I was in New York at Columbia University giving a talk last autumn. At the end a woman asked me if I would help her with her crowdfunding campaign. I said sure and asked how many Twitter followers she had. She said “Twelve”. I told her to call me back when she had a thousand. “A thousand?” she cried. “How does anyone get a thousand?”  “Do historical research” I said. “Jesus started with twelve”.

TIP: There are different tools you can use to identify and help you add in the types of followers you should be targetting. Setting up a Google alert on appropriate topis is one we use a lot at Raindance. Another is to use a paid for tool like Twitter Marketing.

Remember, no matter which tool you use, you still need to reach out and connect with your contacts.

2. Asking for money ruins a crowdfunding campaign

Unlike the days when the Statue of Liberty was crowdfunded, crowdfunding today harnasses the power of social media. Nothing will turn your audience off more than a blatant up-front money grab.

The trick is to use the power of the internet, and the huge reach of crowdfundign giants like indiegogo and Kickstater to promote what you are doing, and more importatntly, the why you are doing it.

Once your audience knows he what and the why your project exists, then they might reach into their pocket, or tap their PayPal button and send you a tenner.

TIP: One useful tool is the preview function of most crowdfunding websites. This allows you to share your programme with an inner circle of possible donors, friends and allies before you launch. Don’t ask for money at this point. Ask for their valuable feedback and incorpaorate their suggestions into the final version of your campaign. My guess is they will donate anyway.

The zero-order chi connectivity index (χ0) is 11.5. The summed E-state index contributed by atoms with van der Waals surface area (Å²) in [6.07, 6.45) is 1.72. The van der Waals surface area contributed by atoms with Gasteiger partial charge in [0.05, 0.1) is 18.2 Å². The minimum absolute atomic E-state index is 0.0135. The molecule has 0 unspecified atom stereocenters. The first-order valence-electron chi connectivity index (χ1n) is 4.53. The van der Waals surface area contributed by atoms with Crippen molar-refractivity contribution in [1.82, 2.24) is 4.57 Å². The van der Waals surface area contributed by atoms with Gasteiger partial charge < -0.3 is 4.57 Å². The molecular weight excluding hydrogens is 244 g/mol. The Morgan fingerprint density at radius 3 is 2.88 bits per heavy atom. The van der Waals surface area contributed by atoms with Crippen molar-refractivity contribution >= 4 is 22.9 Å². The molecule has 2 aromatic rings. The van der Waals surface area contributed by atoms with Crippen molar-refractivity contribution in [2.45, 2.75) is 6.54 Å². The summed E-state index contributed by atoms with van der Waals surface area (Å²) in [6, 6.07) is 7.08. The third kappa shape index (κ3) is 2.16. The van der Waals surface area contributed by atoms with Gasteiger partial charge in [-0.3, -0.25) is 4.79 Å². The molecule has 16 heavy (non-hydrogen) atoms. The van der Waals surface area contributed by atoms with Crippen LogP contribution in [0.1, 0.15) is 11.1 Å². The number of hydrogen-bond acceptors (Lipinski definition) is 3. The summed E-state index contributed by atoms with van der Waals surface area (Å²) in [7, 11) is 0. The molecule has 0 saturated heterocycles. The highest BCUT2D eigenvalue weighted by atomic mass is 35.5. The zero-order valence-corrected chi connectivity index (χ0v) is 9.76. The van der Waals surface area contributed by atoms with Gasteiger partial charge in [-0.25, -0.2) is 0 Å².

3. The perks and rewards can make or break your campaign

The rewards you give to contributors need to fall into two categories. first are actual objects toy need to acquire (costly) and deliver (expensive) Things like Tees, books, movies and other paraphernalia appeal to certain types of donors. But don’t get caught out! Typical crowdfunding disasters include not accounting for the production and delivery costs of perks resulting in a net loss.

The second type of reward are experiential. Dinner with you, or someone noteworthy. A special invite to a special event, as Raindance is trying with our Evening With Terry Gilliam. Be creative. Try to think of the sort of experience you would like. Then see if you can create it for your campaign.

4. The wrong people on your social media will sink your camaign

How do you know who the right people are for your campaign? For example, if your go on Twitter and search for crowdfunding you’ll get everyone who has that word in the bio, handle name and so on. This is really unhelpful. You could end up with a large list of people interested in any crowdfunding project except yours.

So now you need to create keywords and hashtags for your campaign that will enable you to get to the sorts of people interested in the subject of your project.